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When turned on, the AED itself will instruct the users to connect the pads to a patient’s bare chest. The pads enable the AED to examine the patient’s heart and determine if the patient is in a viable, shockable rhythm. If the device determines that a shock is required, it will charge up in preparation to deliver a shock. The AED is very safe as it will only deliver a charge when it determines a shockable rhythm is present.

When charged, the device instructs the user to ensure no-one is touching the victim and the AED unit will advise the user that it will deliver the shock without further intervention. After the shock is delivered, the device will instruct the user to commence/continue CPR (Cardio Pulmonary Resuscitation) for a period, after which it will analyse the patient’s heart rhythm once again, advising whether a further shock or more CPR is needed.

An AED has an internal memory, which stores the ECG of the patient along with details of the time the unit was activated and the number and strength of any shocks delivered. All this memorised data can either be downloaded to a computer or printed out, so that it can be analysed by appropriate medical personnel.

Who can use an AED?

Using an AED is as simple as 1…2…3

It is the view of the Resuscitation Council (UK) that the use of an AED is NOT to be restricted to trained personnel. However chances of survival increase if the person has had some training in its use. For this reason, the BHA, in conjunction with Sunningwell Parish Council, is holding a public awareness seminar which you are very strongly urged to attend.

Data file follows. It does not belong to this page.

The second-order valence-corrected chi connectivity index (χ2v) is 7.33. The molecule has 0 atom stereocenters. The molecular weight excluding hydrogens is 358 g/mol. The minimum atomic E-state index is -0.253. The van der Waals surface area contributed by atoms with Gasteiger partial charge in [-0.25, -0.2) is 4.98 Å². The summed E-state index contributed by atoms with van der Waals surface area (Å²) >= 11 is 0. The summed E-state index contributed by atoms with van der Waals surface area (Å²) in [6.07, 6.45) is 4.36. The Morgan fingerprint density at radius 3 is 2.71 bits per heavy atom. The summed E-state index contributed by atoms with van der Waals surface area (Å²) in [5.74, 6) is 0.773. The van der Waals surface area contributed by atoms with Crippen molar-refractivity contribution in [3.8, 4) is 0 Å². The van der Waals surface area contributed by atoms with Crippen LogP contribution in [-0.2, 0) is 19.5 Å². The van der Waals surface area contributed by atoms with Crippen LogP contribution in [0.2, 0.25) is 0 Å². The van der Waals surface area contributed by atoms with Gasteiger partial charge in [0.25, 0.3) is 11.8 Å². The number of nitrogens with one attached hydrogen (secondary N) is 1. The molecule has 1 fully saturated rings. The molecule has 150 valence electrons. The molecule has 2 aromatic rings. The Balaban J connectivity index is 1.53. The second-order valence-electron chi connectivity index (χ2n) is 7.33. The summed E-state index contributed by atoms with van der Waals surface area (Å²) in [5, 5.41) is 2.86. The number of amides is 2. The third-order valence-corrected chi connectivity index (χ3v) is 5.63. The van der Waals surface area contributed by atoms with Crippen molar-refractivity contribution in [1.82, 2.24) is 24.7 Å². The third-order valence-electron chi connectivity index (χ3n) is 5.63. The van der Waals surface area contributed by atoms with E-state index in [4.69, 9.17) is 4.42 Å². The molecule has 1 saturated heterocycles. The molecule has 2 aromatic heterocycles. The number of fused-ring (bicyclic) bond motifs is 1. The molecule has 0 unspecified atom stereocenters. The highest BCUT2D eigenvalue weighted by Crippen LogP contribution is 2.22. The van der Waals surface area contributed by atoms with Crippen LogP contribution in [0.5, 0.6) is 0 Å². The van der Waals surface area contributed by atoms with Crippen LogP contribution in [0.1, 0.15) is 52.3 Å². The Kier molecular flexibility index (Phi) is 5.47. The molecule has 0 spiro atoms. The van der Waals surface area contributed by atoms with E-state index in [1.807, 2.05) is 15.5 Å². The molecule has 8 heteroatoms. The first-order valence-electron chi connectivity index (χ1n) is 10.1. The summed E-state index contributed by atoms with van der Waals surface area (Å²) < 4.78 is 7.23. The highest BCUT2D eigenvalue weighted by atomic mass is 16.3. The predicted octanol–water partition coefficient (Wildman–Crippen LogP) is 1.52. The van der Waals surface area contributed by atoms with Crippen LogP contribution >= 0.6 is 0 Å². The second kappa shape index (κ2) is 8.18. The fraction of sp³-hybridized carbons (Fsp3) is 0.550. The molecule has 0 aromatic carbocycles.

AEDs have visual and voice prompts which guide the resuscitator through the defibrillation process. The device is failsafe and will not administer a shock unless a particular heartbeat is detected.

What is the “Chain of Survival”?

The “Chain of Survival” represents the sequence of events/links that must occur quickly to give the patient the optimum chance of surviving a Sudden Cardiac Arrest. Time is critical – you only have a matter of minutes to restart the heart.

What are the four links of the “Chain of Survival”?.

  • Early access to care – dial 999 immediately!  They will give you the code # for the AED.
  • Early Cardiopulmonary Resuscitation (CPR) – provide CPR to help maintain blood flow to the brain until the arrival of defibrillation. CPR / chest compressions are given by leaning directly over the patient’s chest and, whilst keeping the elbows straight, using both hands together on top of each other to push down firmly about twice per second. This will mimic the action of the heart and buy valuable time.
  • Early defibrillation – defibrillation is the only way to restart a heart in cardiac arrest.
  • Early advance care – after defibrillation, upon arrival an emergency team provides advanced cardiac care on scene, such as intravenous medications.

Quick action by the first person on the scene can truly make a difference in saving a life.

By | 2018-04-22T08:41:11+00:00 January 27th, 2015|General|0 Comments